Authors studied 48 patients with low back pain (<3 months duration) and assessed for periods of either baseline symptoms or flare ups described as a period of increased pain lasting at least 2 hours (Suri, P et al. Spine. 2018).  Prolonged sitting, > 6 hours, was the only activity significantly associated with a flare up.  Patients who sat greater than 6 hours were 4 times more likely to have a flare up.  Mental health, including stress or depression, was also associated with a low back pain flare up.  The authors showed patients undergoing Physical Therapy treatments reported significantly less flare ups.

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Leg strength not found to be associated with mechanics during cutting

Cutting movements utilized in soccer, football, basketball, and lacrosse are one of the most common mechanisms of non contact knee injuries.  Athletes who cut with poor mechanics demonstrate larger hip and knee angles placing the ligaments of the knee, such as the ACL, at greater risk of injury.  These movements at the knee are driven by two main factors: leg weakness and poor mechanics.  A recent study analyzed the mechanics of athletes performing cutting movements to determine the extent strength plays a role in poor mechanics.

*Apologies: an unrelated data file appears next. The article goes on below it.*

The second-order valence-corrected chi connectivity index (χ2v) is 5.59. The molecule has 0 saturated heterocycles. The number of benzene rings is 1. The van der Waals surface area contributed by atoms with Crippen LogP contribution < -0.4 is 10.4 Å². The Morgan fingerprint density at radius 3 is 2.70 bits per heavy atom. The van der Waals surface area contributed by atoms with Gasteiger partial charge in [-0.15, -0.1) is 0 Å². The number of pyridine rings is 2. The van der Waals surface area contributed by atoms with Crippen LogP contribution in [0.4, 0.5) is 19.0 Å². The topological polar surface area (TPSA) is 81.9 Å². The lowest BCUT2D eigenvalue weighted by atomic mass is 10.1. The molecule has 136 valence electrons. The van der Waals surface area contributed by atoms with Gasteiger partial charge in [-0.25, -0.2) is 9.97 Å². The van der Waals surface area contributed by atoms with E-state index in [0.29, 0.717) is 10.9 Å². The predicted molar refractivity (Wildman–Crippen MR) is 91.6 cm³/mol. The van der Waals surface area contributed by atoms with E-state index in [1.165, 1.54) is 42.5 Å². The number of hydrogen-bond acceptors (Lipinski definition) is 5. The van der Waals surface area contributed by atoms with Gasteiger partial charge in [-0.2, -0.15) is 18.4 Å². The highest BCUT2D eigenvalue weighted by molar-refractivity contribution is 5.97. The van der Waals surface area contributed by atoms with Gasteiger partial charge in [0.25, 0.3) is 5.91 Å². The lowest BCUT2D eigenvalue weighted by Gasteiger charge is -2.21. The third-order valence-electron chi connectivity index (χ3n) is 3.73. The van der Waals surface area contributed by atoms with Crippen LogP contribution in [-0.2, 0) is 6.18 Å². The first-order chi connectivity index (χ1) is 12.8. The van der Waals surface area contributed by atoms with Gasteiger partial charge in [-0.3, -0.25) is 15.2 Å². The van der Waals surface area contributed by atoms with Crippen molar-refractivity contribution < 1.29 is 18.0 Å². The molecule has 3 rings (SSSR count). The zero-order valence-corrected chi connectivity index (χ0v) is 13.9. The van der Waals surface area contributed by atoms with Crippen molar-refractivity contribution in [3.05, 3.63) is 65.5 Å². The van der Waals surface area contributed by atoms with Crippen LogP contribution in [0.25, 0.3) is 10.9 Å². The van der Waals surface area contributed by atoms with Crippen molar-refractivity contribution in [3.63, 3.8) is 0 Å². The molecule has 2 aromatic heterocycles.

Husted and colleagues analyzed 85 athletes for hip strength and muscle activation during a cutting task (International Journal of Sports Physical Therapy, 2018).  The authors found no association between lower body strength testing measurements and muscle contraction during the cutting task.  This study highlights the importance of first improving an athlete's lower body strength to give them the capacity to move properly.  Once the strength foundation is established we are able to work on the athlete's mechanics to ensure they utilize the most optimal movement strategy for their sport specific task.  This study highlights the importance of not assuming mechanics will improve with a strength training program alone.